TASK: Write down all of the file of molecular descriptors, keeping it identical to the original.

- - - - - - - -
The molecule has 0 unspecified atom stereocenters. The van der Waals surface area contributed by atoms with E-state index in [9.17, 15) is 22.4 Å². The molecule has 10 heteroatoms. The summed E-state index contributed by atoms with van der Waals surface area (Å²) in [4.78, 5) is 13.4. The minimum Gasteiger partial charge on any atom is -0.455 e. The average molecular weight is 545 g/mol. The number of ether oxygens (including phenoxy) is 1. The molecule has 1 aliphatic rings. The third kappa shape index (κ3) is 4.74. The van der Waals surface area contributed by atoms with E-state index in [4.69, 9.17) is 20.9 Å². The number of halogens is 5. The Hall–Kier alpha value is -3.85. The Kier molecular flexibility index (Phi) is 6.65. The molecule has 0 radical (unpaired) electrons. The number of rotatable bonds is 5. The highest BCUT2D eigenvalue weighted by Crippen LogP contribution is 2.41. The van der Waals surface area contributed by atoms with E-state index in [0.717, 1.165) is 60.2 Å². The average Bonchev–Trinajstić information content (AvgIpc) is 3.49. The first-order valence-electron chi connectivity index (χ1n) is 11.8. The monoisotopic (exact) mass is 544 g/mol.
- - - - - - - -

The molecule has 0 unspecified atom stereocenters. The van der Waals surface area contributed by atoms with E-state index in [9.17, 15) is 22.4 Å². The molecule has 10 heteroatoms. The summed E-state index contributed by atoms with van der Waals surface area (Å²) in [4.78, 5) is 13.4. The minimum Gasteiger partial charge on any atom is -0.455 e. The average molecular weight is 545 g/mol. The number of ether oxygens (including phenoxy) is 1. The molecule has 1 aliphatic rings. The third kappa shape index (κ3) is 4.74. The van der Waals surface area contributed by atoms with E-state index in [4.69, 9.17) is 20.9 Å². The number of halogens is 5. The Hall–Kier alpha value is -3.85. The Kier molecular flexibility index (Phi) is 6.65. The molecule has 0 radical (unpaired) electrons. The number of rotatable bonds is 5. The highest BCUT2D eigenvalue weighted by Crippen LogP contribution is 2.41. The van der Waals surface area contributed by atoms with E-state index in [0.717, 1.165) is 60.2 Å². The average Bonchev–Trinajstić information content (AvgIpc) is 3.49. The first-order valence-electron chi connectivity index (χ1n) is 11.8. The monoisotopic (exact) mass is 544 g/mol.